Let no one deceive himself. If any one among you considers himself wise in this age, let him become a fool, so as to become wise. For the wisdom of this world is foolishness in the eyes of God.” These are the words of St. Paul to the Corinthians in our second reading today. These are the words that settled firmly into the heart of Simeon Salos and defined his life. These are words that should cause us to stop dead in our tracks right now and to evaluate our lives as Christian men and women. Are we deceiving ourselves when it comes to our faith? Are we trying to have our cake and eat it too? Are we seeking to deepen our love for God while simultaneously trying to earn the respect of the world and gain the praise of the crowds? Are we fools for Christ seeking to grow in His wisdom or do we consider ourselves wise in this age? Where are our priorities? Where are our hearts? What do we value most in this life? For two-thousand years people have attempted to follow Christ without becoming fools, and really what that brought them was nothing more than a Christ-less and a Cross-less social ethic masquerading as faith. Our readings today call us to much more. They call us to enter into the paradoxes revealed to us in Christ...paradoxes that the wise will shirk and the foolish will embrace. They call us into a new, radical, and heavenly way of life...into a life that will inevitably be seen as foolish by those who fashion themselves as wise.

How can we not be fools in the sight of this world when our Lord and Master was seen as the biggest fool of all? The Gospel presents us with a consistent picture: God’s plan for us, for our salvation, was and is infinitely more reckless, more absurd, and more foolish than even the bumblings of Saint Simeon Salos. From the very beginning, that God would create a world to love Him that He knew would so often not: foolish. That He would decide to enter into our midst and take on our flesh: foolish. That He would place the burden of His plan for salvation on the shoulders of a young teenage girl: foolish. That the God of the universe would make His dwelling in the womb of a Virgin, become a child born into poverty, and subject Himself to the cruelties and hardships of this world: foolish. That God-in-the-flesh would bother walking around Galilee changing water into wine, multiplying bread and fish, and spending His time with the poor, the meek, the lonely, the sick, and the forgotten: foolish. That He would tell His followers to turn the other cheek when wronged, to love their enemies, and to pray for those who persecuted them: foolish. That He would actually expect all of humanity to follow His commandments, to live lives of selflessness and sacrifice, and to love God and neighbor before themselves: foolish. That He would allow His own creation to nail Him to the wood of the Cross: foolish. That He would agonize for hours on the Cross and die one of the most embarrassing, horrific, and painful kinds of death: foolish. That He would rise from the dead, reveal Himself to a few, ascend into Heaven and then expect that people will follow Him despite the fact that they cannot see Him: foolish. That He would establish a Church that would be necessary for salvation yet filled with sinful and hypocritical people: foolish. Every bit of it, my friends, every bit of the Gospel, our Catholic Faith, and the salvation in Christ that we cling to is absolutely, totally, and completely foolish. But it is precisely because it is foolish that it has something, everything, to offer our very wise, but very dark world. It is only when we embrace the foolishness of our God, of our faith, that we’ll finally be able to see reality, to see truth, and to see that what we typically think is wise amounts to nothing more than a hill of beans in the sight of God.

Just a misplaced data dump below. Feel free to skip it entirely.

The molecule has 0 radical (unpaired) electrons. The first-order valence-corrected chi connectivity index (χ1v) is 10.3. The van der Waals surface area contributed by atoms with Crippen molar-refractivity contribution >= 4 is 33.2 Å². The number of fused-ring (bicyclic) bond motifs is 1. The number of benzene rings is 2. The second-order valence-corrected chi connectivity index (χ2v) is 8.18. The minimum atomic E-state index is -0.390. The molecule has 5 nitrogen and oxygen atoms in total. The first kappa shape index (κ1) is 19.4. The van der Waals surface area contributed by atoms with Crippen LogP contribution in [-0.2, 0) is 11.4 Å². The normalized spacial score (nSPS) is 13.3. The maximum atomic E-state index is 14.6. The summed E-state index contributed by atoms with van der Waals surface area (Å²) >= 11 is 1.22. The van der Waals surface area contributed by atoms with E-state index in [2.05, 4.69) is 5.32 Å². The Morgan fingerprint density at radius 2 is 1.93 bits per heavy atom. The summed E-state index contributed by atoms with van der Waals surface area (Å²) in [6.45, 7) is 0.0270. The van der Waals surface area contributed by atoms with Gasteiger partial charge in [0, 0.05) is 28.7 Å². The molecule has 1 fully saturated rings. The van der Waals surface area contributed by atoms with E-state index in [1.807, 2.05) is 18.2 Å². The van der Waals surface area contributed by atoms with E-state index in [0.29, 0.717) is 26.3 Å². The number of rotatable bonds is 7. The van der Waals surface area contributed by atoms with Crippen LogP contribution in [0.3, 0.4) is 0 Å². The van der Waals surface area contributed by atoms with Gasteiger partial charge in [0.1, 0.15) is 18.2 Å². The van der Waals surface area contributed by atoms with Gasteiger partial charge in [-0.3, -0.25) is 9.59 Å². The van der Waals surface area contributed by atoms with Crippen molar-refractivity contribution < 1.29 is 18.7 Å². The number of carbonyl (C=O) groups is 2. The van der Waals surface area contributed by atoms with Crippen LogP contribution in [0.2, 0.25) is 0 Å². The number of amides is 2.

I’m not suggesting that we all live like St. Simeon Salos, but I am saying that an authentically lived Christian life will result in us becoming, at least in the eyes of the world, like Holy Fools. It requires us to believe without seeing, to love without the promise that we’ll be loved in returned, to trust that life really only comes from death. Instead of trying to “normalize” ourselves in the eyes of the world, why don’t we become content being fools for Christ and try giving the world what it really needs: a good dose of crazy faith, a heaping portion of foolish hope, and a full measure of reckless love. 

St. Simeon Salos - the Holy Fool


  1. WOW...Fr.Kyle! That was simply amazing and inspirational. THANK YOU for this inspirational teaching. I will be rereading it. As they say,you get more meaning and understanding if you reread something. Which I intend to do. God has richly blessed us with your homilies. Thank you, Fr.Kyle <3 Y.T.S.I.J.& M., Lisa